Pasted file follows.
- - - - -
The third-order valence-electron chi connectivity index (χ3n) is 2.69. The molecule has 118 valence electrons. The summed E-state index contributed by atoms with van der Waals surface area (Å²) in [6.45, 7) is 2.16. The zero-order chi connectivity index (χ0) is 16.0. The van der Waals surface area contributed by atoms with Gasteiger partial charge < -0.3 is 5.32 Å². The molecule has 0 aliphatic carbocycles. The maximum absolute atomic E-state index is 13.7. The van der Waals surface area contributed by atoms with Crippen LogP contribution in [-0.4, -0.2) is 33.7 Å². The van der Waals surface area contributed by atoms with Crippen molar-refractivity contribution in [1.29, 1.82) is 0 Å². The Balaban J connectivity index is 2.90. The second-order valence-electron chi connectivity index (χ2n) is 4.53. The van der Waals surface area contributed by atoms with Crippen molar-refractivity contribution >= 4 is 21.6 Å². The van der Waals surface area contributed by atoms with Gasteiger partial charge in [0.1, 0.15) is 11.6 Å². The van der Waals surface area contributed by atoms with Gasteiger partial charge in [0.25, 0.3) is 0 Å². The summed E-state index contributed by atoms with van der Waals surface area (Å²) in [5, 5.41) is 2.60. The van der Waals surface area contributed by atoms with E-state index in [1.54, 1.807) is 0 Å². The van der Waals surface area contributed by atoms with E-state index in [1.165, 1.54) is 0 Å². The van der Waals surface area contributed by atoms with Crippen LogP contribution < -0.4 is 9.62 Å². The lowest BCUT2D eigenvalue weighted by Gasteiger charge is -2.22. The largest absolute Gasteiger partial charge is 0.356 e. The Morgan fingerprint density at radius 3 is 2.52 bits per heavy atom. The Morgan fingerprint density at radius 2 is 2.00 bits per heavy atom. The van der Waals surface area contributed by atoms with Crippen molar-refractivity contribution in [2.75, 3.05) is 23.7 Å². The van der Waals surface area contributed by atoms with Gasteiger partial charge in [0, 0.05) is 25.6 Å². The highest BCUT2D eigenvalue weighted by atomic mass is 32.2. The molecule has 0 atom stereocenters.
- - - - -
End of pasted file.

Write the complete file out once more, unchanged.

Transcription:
The third-order valence-electron chi connectivity index (χ3n) is 2.69. The molecule has 118 valence electrons. The summed E-state index contributed by atoms with van der Waals surface area (Å²) in [6.45, 7) is 2.16. The zero-order chi connectivity index (χ0) is 16.0. The van der Waals surface area contributed by atoms with Gasteiger partial charge < -0.3 is 5.32 Å². The molecule has 0 aliphatic carbocycles. The maximum absolute atomic E-state index is 13.7. The van der Waals surface area contributed by atoms with Crippen LogP contribution in [-0.4, -0.2) is 33.7 Å². The van der Waals surface area contributed by atoms with Crippen molar-refractivity contribution in [1.29, 1.82) is 0 Å². The Balaban J connectivity index is 2.90. The second-order valence-electron chi connectivity index (χ2n) is 4.53. The van der Waals surface area contributed by atoms with Crippen molar-refractivity contribution >= 4 is 21.6 Å². The van der Waals surface area contributed by atoms with Gasteiger partial charge in [0.1, 0.15) is 11.6 Å². The van der Waals surface area contributed by atoms with Gasteiger partial charge in [0.25, 0.3) is 0 Å². The summed E-state index contributed by atoms with van der Waals surface area (Å²) in [5, 5.41) is 2.60. The van der Waals surface area contributed by atoms with E-state index in [1.54, 1.807) is 0 Å². The van der Waals surface area contributed by atoms with E-state index in [1.165, 1.54) is 0 Å². The van der Waals surface area contributed by atoms with Crippen LogP contribution < -0.4 is 9.62 Å². The lowest BCUT2D eigenvalue weighted by Gasteiger charge is -2.22. The largest absolute Gasteiger partial charge is 0.356 e. The Morgan fingerprint density at radius 3 is 2.52 bits per heavy atom. The Morgan fingerprint density at radius 2 is 2.00 bits per heavy atom. The van der Waals surface area contributed by atoms with Crippen molar-refractivity contribution in [2.75, 3.05) is 23.7 Å². The van der Waals surface area contributed by atoms with Gasteiger partial charge in [0, 0.05) is 25.6 Å². The highest BCUT2D eigenvalue weighted by atomic mass is 32.2. The molecule has 0 atom stereocenters.